It was a book that his wife, Bonnie, was reading that caught Dr. Elliott Leyton’s attention. It was about the serial killer Ted Bundy, and, picking it up, Dr. Leyton found himself absorbed in both the subject and a very big question: Why would a person do such terrible things?
It was the early 1980s, and serial killers had captured the public imagination far beyond the Leyton household. But while there were many books of journalism recounting these killers’ violent crimes, Dr. Leyton, a social anthropologist, saw a need to look more deeply into the factors that fuelled them.
“When I can’t understand the reasons behind things, when I can’t understand the behaviour, that’s the genesis of everything I have written,” Dr. Leyton would say later. “In the act of writing and researching the book, I explain the behaviour to myself.”
Having found his voice with two previous books intended for readers outside academia – and convinced of the importance and relevance of his subject – the popular Newfoundland university professor believed the book would make him an author and expert of world-class stature.
Instead, after it was rejected by publishers “62 times” (this may have been a slight exaggeration), Dr. Leyton accepted that it may be “a marginal weirdo book” that would sell only a handful of copies.
His first instinct had been correct.
Hunting Humans: The Rise of the Modern Multiple Murderer would go one to be a bestseller around the world, and Dr. Leyton, who died last month at the age of 82, would become both an expert in the psychology of deviant killers, and a model for those who hunt them.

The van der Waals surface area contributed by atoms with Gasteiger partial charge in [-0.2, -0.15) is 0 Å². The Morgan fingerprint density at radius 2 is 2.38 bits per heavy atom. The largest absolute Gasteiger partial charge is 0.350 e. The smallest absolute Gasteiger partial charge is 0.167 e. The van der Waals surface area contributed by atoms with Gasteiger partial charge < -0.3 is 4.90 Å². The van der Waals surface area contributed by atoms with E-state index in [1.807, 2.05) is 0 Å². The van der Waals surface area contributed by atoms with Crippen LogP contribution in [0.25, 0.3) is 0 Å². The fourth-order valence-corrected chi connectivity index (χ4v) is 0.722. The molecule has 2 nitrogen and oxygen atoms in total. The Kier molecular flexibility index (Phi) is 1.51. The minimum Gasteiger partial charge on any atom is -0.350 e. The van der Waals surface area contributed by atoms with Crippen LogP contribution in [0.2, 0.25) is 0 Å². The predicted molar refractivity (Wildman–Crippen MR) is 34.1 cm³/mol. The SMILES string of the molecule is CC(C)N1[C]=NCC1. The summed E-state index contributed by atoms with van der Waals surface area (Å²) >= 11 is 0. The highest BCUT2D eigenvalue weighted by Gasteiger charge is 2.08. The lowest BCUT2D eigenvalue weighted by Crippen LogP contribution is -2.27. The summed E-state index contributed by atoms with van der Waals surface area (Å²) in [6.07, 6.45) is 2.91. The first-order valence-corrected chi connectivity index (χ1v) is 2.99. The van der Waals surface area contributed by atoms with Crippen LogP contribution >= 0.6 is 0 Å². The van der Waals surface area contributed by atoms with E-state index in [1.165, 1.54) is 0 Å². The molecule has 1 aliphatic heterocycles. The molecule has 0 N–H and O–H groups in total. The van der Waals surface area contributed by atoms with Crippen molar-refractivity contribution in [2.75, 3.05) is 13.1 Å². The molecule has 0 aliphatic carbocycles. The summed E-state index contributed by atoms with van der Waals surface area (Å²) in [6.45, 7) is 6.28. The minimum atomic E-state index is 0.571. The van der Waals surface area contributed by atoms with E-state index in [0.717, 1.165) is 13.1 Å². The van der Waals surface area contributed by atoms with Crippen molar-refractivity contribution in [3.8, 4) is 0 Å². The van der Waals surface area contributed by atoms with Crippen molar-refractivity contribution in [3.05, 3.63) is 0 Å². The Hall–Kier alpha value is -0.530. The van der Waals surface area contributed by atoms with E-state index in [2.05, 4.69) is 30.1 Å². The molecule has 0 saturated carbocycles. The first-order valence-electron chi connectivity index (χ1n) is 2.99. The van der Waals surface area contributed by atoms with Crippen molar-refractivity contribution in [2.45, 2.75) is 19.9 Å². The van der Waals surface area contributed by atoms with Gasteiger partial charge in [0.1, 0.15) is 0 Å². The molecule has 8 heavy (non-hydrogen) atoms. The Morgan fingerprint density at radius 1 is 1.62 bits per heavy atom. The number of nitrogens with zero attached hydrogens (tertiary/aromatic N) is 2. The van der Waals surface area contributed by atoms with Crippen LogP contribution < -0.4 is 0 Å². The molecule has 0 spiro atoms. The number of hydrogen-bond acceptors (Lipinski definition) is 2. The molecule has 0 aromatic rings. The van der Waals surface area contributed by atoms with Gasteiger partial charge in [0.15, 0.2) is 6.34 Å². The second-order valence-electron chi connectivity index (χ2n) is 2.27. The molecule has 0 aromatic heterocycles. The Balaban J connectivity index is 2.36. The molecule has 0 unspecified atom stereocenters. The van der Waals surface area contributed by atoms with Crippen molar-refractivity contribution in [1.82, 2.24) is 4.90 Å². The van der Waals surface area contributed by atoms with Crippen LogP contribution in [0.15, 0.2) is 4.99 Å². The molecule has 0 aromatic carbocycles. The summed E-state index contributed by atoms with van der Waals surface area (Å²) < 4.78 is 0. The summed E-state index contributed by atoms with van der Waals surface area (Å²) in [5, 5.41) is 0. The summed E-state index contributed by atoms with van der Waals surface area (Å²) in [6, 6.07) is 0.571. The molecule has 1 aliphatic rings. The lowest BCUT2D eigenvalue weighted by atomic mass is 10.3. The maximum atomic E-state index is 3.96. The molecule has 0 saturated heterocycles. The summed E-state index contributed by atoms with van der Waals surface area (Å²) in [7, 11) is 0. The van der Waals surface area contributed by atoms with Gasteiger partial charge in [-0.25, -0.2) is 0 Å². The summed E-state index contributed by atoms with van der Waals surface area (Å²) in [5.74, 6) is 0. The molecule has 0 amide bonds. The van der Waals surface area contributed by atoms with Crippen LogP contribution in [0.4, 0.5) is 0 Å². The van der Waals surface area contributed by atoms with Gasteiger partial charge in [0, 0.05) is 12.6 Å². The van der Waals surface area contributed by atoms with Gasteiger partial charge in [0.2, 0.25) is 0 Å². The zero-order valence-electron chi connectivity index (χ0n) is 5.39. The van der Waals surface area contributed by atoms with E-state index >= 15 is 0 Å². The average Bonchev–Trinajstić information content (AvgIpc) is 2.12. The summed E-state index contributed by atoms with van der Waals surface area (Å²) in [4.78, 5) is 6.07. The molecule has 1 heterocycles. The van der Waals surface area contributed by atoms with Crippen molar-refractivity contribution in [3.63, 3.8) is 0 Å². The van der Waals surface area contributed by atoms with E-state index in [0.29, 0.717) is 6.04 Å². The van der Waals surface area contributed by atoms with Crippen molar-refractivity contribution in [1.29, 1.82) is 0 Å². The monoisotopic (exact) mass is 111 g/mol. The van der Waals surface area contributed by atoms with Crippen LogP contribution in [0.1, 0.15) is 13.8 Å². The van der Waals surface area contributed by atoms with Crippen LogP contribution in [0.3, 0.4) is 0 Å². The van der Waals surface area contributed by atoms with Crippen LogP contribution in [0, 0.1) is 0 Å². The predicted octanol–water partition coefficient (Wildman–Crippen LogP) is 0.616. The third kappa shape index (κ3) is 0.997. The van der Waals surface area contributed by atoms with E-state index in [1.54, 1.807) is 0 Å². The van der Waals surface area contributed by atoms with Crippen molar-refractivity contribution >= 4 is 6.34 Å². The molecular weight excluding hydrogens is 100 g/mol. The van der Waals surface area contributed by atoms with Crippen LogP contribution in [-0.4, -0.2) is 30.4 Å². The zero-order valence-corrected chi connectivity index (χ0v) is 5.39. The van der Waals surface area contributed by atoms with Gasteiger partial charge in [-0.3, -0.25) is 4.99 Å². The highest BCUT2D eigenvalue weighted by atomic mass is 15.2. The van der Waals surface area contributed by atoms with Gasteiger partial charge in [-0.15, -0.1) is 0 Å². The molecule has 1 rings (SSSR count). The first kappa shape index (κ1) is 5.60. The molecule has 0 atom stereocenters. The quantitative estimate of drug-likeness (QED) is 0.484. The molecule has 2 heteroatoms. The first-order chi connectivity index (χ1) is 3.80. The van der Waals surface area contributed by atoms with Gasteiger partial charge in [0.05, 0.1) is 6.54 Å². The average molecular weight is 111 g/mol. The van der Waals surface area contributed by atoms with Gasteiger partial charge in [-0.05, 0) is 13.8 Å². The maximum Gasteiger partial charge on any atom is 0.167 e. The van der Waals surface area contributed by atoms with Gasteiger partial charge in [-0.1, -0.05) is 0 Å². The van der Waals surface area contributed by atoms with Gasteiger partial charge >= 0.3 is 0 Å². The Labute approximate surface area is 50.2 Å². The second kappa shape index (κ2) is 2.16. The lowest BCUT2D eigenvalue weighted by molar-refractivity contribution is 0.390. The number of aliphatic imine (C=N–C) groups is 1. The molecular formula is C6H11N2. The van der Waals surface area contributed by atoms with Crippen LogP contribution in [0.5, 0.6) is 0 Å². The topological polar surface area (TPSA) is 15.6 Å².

Elliott Hastings Leyton was born on Aug. 21, 1939, in the town of Leader, Sask., the first of two sons. His father was a physician, and Mr. Leyton spent the first five years of his life living inside the small country hospital with his family. He saw his first autopsy at age five, possibly setting an early foundation for the grim work for which he himself would one day be known.
The family relocated to Vancouver, where Mr. Leyton spent the rest of his childhood and, in his early teens, met the young woman who would become his wife, at a Jewish Community Centre. Mr. Leyton eloped with Bonnie Averbach while they were still teenagers, defying their families and driving across the American border and into Idaho because it was the closest place they could get married without their parents’ written permission.
They soon became parents themselves, and by the time they were out of their teens, they had two sons, Marco and Jack.